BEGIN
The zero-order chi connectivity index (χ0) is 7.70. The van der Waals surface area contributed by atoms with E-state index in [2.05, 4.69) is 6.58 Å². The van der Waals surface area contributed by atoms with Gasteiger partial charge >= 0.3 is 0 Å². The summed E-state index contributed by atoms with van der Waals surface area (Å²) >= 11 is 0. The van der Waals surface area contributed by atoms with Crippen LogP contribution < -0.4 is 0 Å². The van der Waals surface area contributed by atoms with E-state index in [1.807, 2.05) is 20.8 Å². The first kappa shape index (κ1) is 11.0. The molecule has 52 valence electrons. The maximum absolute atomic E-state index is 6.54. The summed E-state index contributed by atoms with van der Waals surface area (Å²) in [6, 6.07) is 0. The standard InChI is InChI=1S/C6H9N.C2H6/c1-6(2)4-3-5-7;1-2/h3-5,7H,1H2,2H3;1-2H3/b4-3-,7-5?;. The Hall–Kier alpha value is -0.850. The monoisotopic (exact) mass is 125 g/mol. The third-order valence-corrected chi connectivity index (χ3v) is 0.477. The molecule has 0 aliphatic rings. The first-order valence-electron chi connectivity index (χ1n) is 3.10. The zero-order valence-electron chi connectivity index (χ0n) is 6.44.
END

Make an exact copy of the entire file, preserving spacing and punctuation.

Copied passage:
The zero-order chi connectivity index (χ0) is 7.70. The van der Waals surface area contributed by atoms with E-state index in [2.05, 4.69) is 6.58 Å². The van der Waals surface area contributed by atoms with Gasteiger partial charge >= 0.3 is 0 Å². The summed E-state index contributed by atoms with van der Waals surface area (Å²) >= 11 is 0. The van der Waals surface area contributed by atoms with Crippen LogP contribution < -0.4 is 0 Å². The van der Waals surface area contributed by atoms with E-state index in [1.807, 2.05) is 20.8 Å². The first kappa shape index (κ1) is 11.0. The molecule has 52 valence electrons. The maximum absolute atomic E-state index is 6.54. The summed E-state index contributed by atoms with van der Waals surface area (Å²) in [6, 6.07) is 0. The standard InChI is InChI=1S/C6H9N.C2H6/c1-6(2)4-3-5-7;1-2/h3-5,7H,1H2,2H3;1-2H3/b4-3-,7-5?;. The Hall–Kier alpha value is -0.850. The monoisotopic (exact) mass is 125 g/mol. The third-order valence-corrected chi connectivity index (χ3v) is 0.477. The molecule has 0 aliphatic rings. The first-order valence-electron chi connectivity index (χ1n) is 3.10. The zero-order valence-electron chi connectivity index (χ0n) is 6.44.